Brown is represented by Figs. 23, 27, 35, 36, 42, 43, 66, 72, 73, 88, 89, 107, 120, and 124. Figs. 35 and 36 are fine deep browns; Fig. 73 is a leather brown, and Fig. 81 is a sepia brown. Out of this list of browns the printer can surely find what is desired.

The next is a list of fine Grays, represented by Figs. 31, 32, 49, 67, 68, 77, 90, 96, 108, 113, 117, and 121. Figs. 31 and 32 are red-grays; Fig. 49 is a yellow-gray; Figs. 67 and 68 are blue-grays; Fig. 77 is an orange-gray; Fig. 90 is a green-gray; Fig. 96 is a purple-gray; Fig. 108 is a blue-gray; Fig. 113 is a purplish gray made of rose lake and gray; Fig. 117 is a greenish gray made of lemon yellow and gray. Fig. 121 is a soft gray made of vermilion and gray. Without some of these grays it would be simply impossible to obtain the most pleasing and artistic results in color printing. These colors not only serve to bring out and strengthen the positive colors used in combination with them, but also to neutralize the bad influence of some colors upon others. Colored grays are generally most effective in ornamental printing when used as backgrounds for panels, bands, etc.

Blue-black is represented by Figs. 24, 69, 70, 109, 110, and 132. The best of these are Figs. 109 and 110, which are made of deep blue (Fig. 7) and black (Fig. 12).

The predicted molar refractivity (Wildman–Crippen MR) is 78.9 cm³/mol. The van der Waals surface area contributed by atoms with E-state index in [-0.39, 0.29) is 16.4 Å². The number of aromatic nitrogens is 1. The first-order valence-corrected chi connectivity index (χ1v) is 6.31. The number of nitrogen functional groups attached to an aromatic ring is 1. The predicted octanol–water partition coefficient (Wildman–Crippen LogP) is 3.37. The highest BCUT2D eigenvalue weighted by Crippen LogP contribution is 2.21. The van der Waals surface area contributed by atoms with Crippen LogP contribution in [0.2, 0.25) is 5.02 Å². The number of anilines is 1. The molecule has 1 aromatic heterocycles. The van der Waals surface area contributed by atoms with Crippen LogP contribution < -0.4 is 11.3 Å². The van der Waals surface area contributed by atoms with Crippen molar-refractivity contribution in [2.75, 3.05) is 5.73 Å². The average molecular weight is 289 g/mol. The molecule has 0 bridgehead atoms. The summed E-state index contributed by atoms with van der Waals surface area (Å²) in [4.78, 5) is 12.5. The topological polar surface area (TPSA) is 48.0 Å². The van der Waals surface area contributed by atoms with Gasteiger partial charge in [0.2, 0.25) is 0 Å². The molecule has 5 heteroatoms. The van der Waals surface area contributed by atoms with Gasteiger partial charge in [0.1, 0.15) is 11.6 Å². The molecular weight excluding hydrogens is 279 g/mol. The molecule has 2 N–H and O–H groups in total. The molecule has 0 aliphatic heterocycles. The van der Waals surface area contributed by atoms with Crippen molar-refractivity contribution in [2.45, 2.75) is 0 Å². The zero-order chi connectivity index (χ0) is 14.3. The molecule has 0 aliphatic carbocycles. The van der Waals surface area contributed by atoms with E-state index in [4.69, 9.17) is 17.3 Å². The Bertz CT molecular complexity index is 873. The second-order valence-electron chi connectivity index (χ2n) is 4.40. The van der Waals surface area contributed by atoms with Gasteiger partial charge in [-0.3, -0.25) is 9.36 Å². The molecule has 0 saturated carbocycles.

Photo-black is shown by Figs. 33, 114, 122, 127, and 131. These colors all lean a little to either red, yellow, or purple.

Green-black is represented by Figs. 50, 91, 118, 128, and 129.

Fig. 79 is a good sepia-black. Figs. 97 and 130 are violet-blacks. Figs. 16 and 116 are maroons, the latter being the best of the two. Fig. 44 is citron. Figs. 26, 34, and 115 are photo-browns; the latter is shown in Fig. 343, Plate 60. Fig. 123 is sepia-brown. Figs. 87 and 119 are sage-greens. Figs. 17 and 18 are maroon-reds.

Half-Tone Mixtures

Plate 17.—This plate shows eight half-tone colors produced by two-color mixtures of the colors on Plate 1, with white. The white ink used in this work, with only one exception, is an opaque ink known as zinc white. The only case in which it was not used is the specimen of map work shown on Plate 90; the three tints used in this specimen were made by mixing the colors with magnesia, and were printed over the black. Magnesia makes a transparent tint, which for purposes of this kind is most useful.